Millennial Mashup Speaker Q&A: Randi Zuckerberg

Ypulse is calling our Mashup event Millennials Reassessed* for many reasons. It’s time that we stop thinking about a generation that is 80 million individuals large as one general group that can be painted with the same stereotypes and characteristics, so we have segmented the Millennial population and are digging deeper into who they are. Millennials are aging up, so we are examining how they are tackling, redefining, and lifehacking adult milestones. And we are looking at how Millennials have been shaped and helped shape the events of the last 30 years, so we’re thrilled to be closing our event with a keynote from Randi Zuckerberg. Today, Randi gives us her views on her own generation as a Millennial who has been involved in some of the biggest movements and shifts they have experienced. She tells us how they might value unplugging more than anyone else, their views on The American Dream, and why Facebook and the iPhone have shaped them into who they are today. 

 
* Register for the Ypulse Mashup: Millennials Reassessed here
 

 Ypulse: What would you say is the biggest misconception when it comes to the Millennial generation?

Randi Zuckerberg: That they don’t value their relationships. So much has been written about how Millennials are solely focused on tech, but the reality is that technology provides them with even more ways to keep in touch and share with those they love. Millennials might even appreciate more deeply the value of unplugging and digital detox, since they have grown up with technology.

YP: This year at the Mashup we’re reassessing Millennials. What would you say is the thing about the generation that needs to be reassessed the most?

RZ: That Millenials are concerned about what this constant connectivity is doing to their lives, and aren’t going to…

 
 
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Millennial News Feed

Quote of the Day: “When I hear the phrase ‘The American Dream' I think…A loaded term that is meaningless these days. At this point, I'd be happy if I can manage to live a mostly comfortable, independent life. Is that The American Dream? I don't know.” –Male, 25, PA

When it comes to kids using tablets and smartphones, most of the attention is given to the dangers of it all: what will it do to their attention spans, their minds, or their health? But there are potential positives to their mobile use as well. One (Millennial) mom’s reasons for continuing to give her kids handheld devices include the importance of encouraging their technology and problem solving skills, expectations that they will know how to use them in school, and a hope that her girls will be involved in tech in their futures. (Hip Mombrarian)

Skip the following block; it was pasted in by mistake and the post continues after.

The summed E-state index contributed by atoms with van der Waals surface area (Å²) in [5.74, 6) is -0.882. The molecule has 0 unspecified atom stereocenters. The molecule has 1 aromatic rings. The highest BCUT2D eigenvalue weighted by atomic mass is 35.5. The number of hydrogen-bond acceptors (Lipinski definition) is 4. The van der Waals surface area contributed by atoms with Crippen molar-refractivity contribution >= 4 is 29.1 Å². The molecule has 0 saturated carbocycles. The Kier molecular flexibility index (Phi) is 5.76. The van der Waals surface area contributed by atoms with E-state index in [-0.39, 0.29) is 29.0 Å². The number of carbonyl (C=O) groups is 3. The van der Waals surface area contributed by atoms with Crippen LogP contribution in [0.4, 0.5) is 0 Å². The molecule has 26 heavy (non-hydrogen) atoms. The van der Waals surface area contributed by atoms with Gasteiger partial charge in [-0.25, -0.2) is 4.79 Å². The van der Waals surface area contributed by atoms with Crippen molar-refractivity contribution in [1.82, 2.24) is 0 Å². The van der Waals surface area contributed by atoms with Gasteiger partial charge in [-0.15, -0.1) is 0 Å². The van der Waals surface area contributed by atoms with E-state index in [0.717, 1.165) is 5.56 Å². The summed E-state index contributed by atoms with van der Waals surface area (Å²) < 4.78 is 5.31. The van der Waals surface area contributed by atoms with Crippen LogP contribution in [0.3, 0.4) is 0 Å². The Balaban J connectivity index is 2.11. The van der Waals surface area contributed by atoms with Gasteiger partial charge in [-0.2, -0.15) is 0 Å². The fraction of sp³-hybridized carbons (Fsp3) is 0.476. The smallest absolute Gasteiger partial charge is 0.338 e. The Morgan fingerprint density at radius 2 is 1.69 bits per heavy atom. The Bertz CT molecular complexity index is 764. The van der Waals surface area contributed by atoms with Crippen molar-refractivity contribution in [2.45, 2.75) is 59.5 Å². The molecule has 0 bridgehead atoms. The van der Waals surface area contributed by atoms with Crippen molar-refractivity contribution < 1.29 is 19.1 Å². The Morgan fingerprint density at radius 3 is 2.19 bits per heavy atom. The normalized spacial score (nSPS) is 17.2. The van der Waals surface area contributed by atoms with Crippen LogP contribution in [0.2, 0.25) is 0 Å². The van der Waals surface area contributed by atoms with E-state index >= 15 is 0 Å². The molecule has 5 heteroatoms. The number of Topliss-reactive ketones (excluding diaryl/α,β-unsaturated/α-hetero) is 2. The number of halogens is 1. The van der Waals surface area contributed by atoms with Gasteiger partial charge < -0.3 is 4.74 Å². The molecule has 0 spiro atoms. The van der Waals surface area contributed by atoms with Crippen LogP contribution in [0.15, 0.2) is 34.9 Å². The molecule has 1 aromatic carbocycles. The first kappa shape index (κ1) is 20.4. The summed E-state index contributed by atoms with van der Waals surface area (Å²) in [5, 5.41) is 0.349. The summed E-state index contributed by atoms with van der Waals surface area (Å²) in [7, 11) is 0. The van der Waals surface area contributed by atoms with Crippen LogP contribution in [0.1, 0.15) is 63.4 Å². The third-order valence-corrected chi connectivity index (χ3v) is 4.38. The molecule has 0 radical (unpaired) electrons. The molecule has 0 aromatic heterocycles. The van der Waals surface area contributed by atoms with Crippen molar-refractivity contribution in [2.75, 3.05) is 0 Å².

This might be the year that vending machines became a full blown marketing trend, and Nike has put their own athletic spin on the tactic. Their recent “secret” vending machine in NYC, the Nike+ FuelBox, dispensed products like hats, shirts, and socks that visitors could only pay for with daily points from their Nike+ FuelBands, encouraging exercise in exchange for goods. (Engadget)

We’ve seen FoMo, the rise and fall of YOLO, and now social media has given us MoMo, the “Mystery of Missing Out.” Unlike FoMo, Fear of Missing Out when you see your friends posting a ton of fun pictures on social media, MoMo is the anxiety that results when friends stop posting. In the words of one Millennial, “’what can be so good that they aren't posting?’” It might seem silly to some, but for a generation used to being connected with friends nearly all the time, the feeling of exclusion that results from being left out and unaware of what’s happening is real. (Jezebel)

The value of higher education is already being questioned by Millennials, and evidence is continuing to mount that college systems and hierarchies need to be rethought. One former Yale professor is making headlines by telling parents not to send their kids to Ivy League schools, and that those who attend are not the “winners in the race we have made of childhood” but that instead elite education produces “anxious, timid, and lost” young people. (New Republic)

Oh, Barbie. She's had a rough year, and Mattel recently released an Entrepreneur Barbie in an attempt to tap into girl power marketing, and revive flagging sales. But is the reality that Barbie is just too perfect for today’s kids? The brand’s offbeat, weirdo Monster High dolls do far better than pristine, “clean cut” blond icon. Tapping into new trends in toy tech and giving Barbie a renewed sense of “imaginative play” might help, but at the same time post-Millennials, like the generation before them, could be turned off by anything that doesn’t show some flaws. (The StarPhoenix)

Quote of the Day: “When I hear the phrase ‘The American Dream’ I think of 1950s cliches, the economic downturn of 2008, and how college debt has pretty much made it impossible.” –Female, 17, RI

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